A US cryptocurrency developer has been jailed for five years for helping the North Korean regime evade US sanctions imposed over its nuclear weapons program.
Virgil Griffith, 39, pleaded guilty last September to traveling to North Korea – officially the Democratic People’s Republic of Korea (DPRK) – to attend a blockchain conference in the capital Pyongyang in April 2019, although that he was denied permission to go there by the United States. State Department.
At the conference in Pyongyang, Griffith “provided instructions on how the DPRK could use blockchain and cryptocurrency technology to launder money and evade sanctions,” according to the Justice Department. .
The researcher, who lives in Singapore, paid €100 for a visa which he attached to a separate piece of paper in his US passport to avoid creating physical proof that he had been to North Korea.
His presentations “had been approved by DPRK officials,” according to prosecutors, “and addressed, among other things, how blockchain technology…could be used to benefit the DPRK, including in the nuclear weapons negotiations with the United States.
After finishing his presentation, titled “Blockchain and Peace,” Griffith discussed aiding the cryptocurrency exchange between North and South Korea, which he said would violate U.S. sanctions.
After the trip, he also expressed a desire to return to North Korea and apply for another citizenship in the United States.
At the time of Griffith’s guilty plea, US attorney Audrey Strauss said: “As he admitted in court, Virgil Griffith agreed to help one of our country’s most dangerous foreign adversaries, the North Korea.
“Griffith worked with others to provide cryptocurrency services to North Korea and help North Korea evade sanctions, and traveled to North Korea to do so.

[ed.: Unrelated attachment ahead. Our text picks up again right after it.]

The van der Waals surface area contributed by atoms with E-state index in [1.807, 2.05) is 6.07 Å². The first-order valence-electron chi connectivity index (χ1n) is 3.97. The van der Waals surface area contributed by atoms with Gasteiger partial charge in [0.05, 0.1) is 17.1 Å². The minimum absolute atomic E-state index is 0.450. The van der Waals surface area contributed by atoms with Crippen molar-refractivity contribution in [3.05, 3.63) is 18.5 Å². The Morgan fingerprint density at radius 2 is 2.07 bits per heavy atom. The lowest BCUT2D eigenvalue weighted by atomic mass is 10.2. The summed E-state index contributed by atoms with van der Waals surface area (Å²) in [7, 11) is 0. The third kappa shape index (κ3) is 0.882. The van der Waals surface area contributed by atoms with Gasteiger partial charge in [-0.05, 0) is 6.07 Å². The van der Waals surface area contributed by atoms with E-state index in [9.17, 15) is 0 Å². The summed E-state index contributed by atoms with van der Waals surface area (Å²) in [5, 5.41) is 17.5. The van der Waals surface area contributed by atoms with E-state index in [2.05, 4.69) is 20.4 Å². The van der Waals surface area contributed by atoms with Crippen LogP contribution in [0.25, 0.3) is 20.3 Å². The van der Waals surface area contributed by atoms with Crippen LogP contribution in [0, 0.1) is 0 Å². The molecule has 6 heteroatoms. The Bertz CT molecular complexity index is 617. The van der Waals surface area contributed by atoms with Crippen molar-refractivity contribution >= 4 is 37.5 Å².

“In the process, Griffith jeopardized the national security of the United States by undermining the sanctions that Congress and the President enacted to exert maximum pressure on the threat posed by the traitorous regime in North Korea.”
North Korea is increasingly use cryptocurrency to circumvent international sanctions and could use it to help fund programs to build weapons of mass destruction.
This week, the diet fired a short-range missile out to sea off its east coast, according to officials in South Korea and Tokyo.
The scale and scope of North Korean cryptocurrency activity has grown since 2017when sanctions were imposed for its nuclear tests, hampering its ability to legitimately import gas and oil from China, although the nation retains an ability – and a growing interest – in generating huge revenues through cybercrime.
Among the criminal activities, in which the state has engaged around cryptocurrencies, have been the financial motivations ransomware attack that hit the NHS in 2017, as well as the use of cyberattacks to steal millions from cryptocurrency exchanges.
An elite hacking unit based in the country is perhaps the only state-sponsored group in the world that has a financially motivated mission, rather than focusing on intelligence gathering for national security purposes.
His operations started in February 2014according to cybersecurity firm FireEye, “and were likely influenced by financial sanctions enacted in March 2013 that blocked mass money transfers and restricted North Korea’s access to international banking systems.”
North Korea has always manufactured drugs, counterfeited currency and engaged in smuggling to support its economy, and FireEye describes piracy as a similar form of activity.
A secret agency known informally as Office 39 has been a key asset of the state generating black market revenue since at least the 1970s.
It is estimated to earn $1 billion a year through illicit activities, including counterfeiting US dollars, producing narcotics, and even smuggling gold.
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US Cryptocurrency Developer Jailed For Helping North Korea Evade Sanctions | Scientific and Technical News – Tech Tribune France
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